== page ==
The quickly rising startup caught the eye of Facebook founder Mark Zuckerberg, who came to believe that VR and AR would be the next major shift in computing, and an avenue to get out from under the thumb of tech giants like Apple and Google. In 2014, Facebook acquired Oculus for a whopping $2 billion.
At the time, Facebook was the last company anyone would have expected to buy Oculus. Our headline here on Road to VR at the time encapsulates that surprise: “Not an Early April Fools Prank: Facebook Acquires Oculus VR Inc for $2 Billion.”
Even ardent supporters of the company were immediately skeptical that Facebook’s business model could rot the foundation of Oculus’ VR ambitions with invasive user-tracking and ad serving.
To assuage such fears, Facebook, on behalf of Oculus’ founder, Palmer Luckey, promised in no uncertain terms that users would never be required to log-in with Facebook to Oculus headsets, nor would developers need to do so to develop content for those headsets. It was the day of the announcement of Oculus’ acquisition that Luckey took to the Oculus community on to offer explanations to angry supporters. “I guarantee that you won’t need to log into your Facebook account every time you wanna use the Oculus Rift,” he said in response to a or asking if he could at least promise that much.
Virtual Reality Doesn’t Have to be Expensive. The idea that virtual reality is expensive to produce comes up over and over from businesses interested in creating an experience. The truth is although virtual reality can be expensive, it isn’t always expensive. Like most things, virtual reality’s price greatly depends on the scope of the project. Companies can spend hundreds of thousands of dollars investing in the technology. However, other companies like YouVisit can create the same type of experience with costs ranging in the low to mid five figures.
Yesterday the company demolished that promise when it announced that it would begin requiring all new users of Oculus headsets to log-in with a Facebook account starting in October, and that existing users would also be required to log-in by the end of 2022 if they wanted to retain full use of their headsets.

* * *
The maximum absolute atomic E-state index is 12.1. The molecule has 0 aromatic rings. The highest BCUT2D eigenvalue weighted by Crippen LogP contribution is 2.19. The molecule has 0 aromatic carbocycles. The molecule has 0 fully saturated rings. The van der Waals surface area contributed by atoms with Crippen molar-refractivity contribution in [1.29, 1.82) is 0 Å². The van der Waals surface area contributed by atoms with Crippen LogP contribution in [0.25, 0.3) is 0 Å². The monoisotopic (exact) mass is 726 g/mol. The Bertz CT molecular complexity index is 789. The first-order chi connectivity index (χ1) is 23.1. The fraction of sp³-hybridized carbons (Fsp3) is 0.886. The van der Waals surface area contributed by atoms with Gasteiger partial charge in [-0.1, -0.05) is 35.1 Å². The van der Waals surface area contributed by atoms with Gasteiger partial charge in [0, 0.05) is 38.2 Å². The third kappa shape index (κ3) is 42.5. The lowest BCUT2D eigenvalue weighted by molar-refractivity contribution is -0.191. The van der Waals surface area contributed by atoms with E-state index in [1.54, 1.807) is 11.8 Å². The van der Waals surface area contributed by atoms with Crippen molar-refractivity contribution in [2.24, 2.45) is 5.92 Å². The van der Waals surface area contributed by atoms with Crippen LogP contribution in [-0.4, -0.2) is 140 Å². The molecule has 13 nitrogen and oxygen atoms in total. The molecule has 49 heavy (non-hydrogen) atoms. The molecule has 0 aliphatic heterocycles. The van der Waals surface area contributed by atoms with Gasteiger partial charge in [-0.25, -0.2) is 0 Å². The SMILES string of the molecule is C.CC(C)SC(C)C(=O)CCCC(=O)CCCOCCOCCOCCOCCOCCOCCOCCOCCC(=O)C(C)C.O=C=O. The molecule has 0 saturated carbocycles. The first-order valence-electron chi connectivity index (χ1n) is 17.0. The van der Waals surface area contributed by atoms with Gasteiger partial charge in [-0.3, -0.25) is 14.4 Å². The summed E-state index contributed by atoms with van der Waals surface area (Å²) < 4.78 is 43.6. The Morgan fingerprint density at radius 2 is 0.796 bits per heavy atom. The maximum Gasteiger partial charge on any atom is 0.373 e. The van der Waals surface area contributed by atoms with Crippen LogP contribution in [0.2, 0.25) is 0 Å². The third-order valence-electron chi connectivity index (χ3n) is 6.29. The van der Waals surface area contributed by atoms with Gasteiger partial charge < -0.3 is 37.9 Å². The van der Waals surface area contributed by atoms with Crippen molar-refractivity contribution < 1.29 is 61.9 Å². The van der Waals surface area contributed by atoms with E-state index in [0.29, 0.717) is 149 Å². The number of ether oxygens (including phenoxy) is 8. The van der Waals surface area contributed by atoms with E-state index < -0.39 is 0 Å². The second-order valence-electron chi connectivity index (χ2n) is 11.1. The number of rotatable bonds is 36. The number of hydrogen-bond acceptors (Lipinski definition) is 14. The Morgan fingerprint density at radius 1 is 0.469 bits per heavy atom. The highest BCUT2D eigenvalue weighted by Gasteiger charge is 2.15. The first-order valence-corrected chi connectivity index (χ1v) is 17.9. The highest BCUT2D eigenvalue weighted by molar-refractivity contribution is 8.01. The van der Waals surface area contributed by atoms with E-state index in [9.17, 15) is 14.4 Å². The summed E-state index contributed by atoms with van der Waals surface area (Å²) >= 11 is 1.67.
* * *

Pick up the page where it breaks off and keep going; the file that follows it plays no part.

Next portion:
Although Luckey—which was later pushed out of Facebook because of his personal political views—was the one that made the promise, he wasn’t acting on his own. Luckey had long been a visible spokesperson for the company; the promise wasn’t his, it was that of Oculus and Facebook.
Following Facebook’s announcement this week, Luckey confirmed as much, saying that his guarantee had been “approved” by Facebook.
“I want to make clear that those promises were approved by Facebook in that moment and on an ongoing basis, and I really believed it would continue to be the case for a variety of reasons.”
Although Luckey believed at the time that Facebook would allow Oculus to operate largely independently, it wasn’t long after Luckey was pushed out of Facebook in 2017 that other core Oculus founders began to leave. By then Oculus had already begun to erode Oculus’ autonomy, but by the time the final founder left in 2019, Oculus was being run by Facebook appointed executives and had effectively become just another team within the larger company.
Stanley G. Weinbaum is a well-known science fiction writer from 1930’s told us about this technology in his short story named Pygmalion’s Spectacles. His work made him a true visionary in the field of Virtual Reality. The story shares the idea that the wearer of the goggles can experience fictional worlds, even before the official term was coined.
And if there was any question if that was the case, this week’s news—that the company would simply disregard promises it had made about requiring a Facebook log-in to use Oculus products—is surely the period on the last page of the Oculus acquisition story.
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It certainly makes us wonder… what good is any promise now from Facebook about where it will draw the line between what it thinks is right for Facebook users and what’s right for Oculus users?
Back at the start of the acquisition story, Luckey—and by extension, Oculus and Facebook—had made another promise too. “We are not going to track you, flash ads at you, or do anything invasive.”
But by now Facebook has already confirmed that it tracks the activity of Oculus users to inform advertising shown to those users outside of the headset.
Will Oculus headsets “flash ads at you” in the future? This week Facebook answered that question in an unabashedly non-committal way (perhaps because it has realized that people actually expect it to keep promises that it makes): “We do not currently display ads in Oculus devices.”